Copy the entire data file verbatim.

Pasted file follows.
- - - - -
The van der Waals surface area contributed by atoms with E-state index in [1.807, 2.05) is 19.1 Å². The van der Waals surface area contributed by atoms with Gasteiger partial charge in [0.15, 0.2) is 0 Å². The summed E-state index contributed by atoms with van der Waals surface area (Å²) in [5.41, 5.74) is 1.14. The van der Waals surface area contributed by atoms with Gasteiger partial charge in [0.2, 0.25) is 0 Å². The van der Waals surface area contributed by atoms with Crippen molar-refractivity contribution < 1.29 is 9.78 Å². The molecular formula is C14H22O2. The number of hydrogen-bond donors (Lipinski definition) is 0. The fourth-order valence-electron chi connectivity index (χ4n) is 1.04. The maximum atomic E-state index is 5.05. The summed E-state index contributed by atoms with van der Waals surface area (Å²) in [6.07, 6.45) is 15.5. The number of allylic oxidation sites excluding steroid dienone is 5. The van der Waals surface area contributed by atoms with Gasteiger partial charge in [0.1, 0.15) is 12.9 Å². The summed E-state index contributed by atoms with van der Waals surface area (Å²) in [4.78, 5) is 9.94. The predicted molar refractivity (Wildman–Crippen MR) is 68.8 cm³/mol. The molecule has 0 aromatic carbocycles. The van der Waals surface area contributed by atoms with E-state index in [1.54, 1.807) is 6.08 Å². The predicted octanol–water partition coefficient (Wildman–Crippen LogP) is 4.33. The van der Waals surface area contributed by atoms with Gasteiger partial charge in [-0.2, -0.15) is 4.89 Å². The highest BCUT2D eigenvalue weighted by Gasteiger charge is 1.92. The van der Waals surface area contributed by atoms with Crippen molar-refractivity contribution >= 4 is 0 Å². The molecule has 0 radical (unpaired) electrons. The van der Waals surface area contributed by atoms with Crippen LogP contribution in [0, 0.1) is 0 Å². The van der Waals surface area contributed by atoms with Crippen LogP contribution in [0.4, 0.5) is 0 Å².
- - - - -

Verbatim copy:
The van der Waals surface area contributed by atoms with E-state index in [1.807, 2.05) is 19.1 Å². The van der Waals surface area contributed by atoms with Gasteiger partial charge in [0.15, 0.2) is 0 Å². The summed E-state index contributed by atoms with van der Waals surface area (Å²) in [5.41, 5.74) is 1.14. The van der Waals surface area contributed by atoms with Gasteiger partial charge in [0.2, 0.25) is 0 Å². The van der Waals surface area contributed by atoms with Crippen molar-refractivity contribution < 1.29 is 9.78 Å². The molecular formula is C14H22O2. The number of hydrogen-bond donors (Lipinski definition) is 0. The fourth-order valence-electron chi connectivity index (χ4n) is 1.04. The maximum atomic E-state index is 5.05. The summed E-state index contributed by atoms with van der Waals surface area (Å²) in [6.07, 6.45) is 15.5. The number of allylic oxidation sites excluding steroid dienone is 5. The van der Waals surface area contributed by atoms with Gasteiger partial charge in [0.1, 0.15) is 12.9 Å². The summed E-state index contributed by atoms with van der Waals surface area (Å²) in [4.78, 5) is 9.94. The predicted molar refractivity (Wildman–Crippen MR) is 68.8 cm³/mol. The molecule has 0 aromatic carbocycles. The van der Waals surface area contributed by atoms with E-state index in [1.54, 1.807) is 6.08 Å². The predicted octanol–water partition coefficient (Wildman–Crippen LogP) is 4.33. The van der Waals surface area contributed by atoms with Gasteiger partial charge in [-0.2, -0.15) is 4.89 Å². The highest BCUT2D eigenvalue weighted by Gasteiger charge is 1.92. The van der Waals surface area contributed by atoms with Crippen molar-refractivity contribution >= 4 is 0 Å². The molecule has 0 radical (unpaired) electrons. The van der Waals surface area contributed by atoms with Crippen LogP contribution in [0, 0.1) is 0 Å². The van der Waals surface area contributed by atoms with Crippen LogP contribution in [0.4, 0.5) is 0 Å².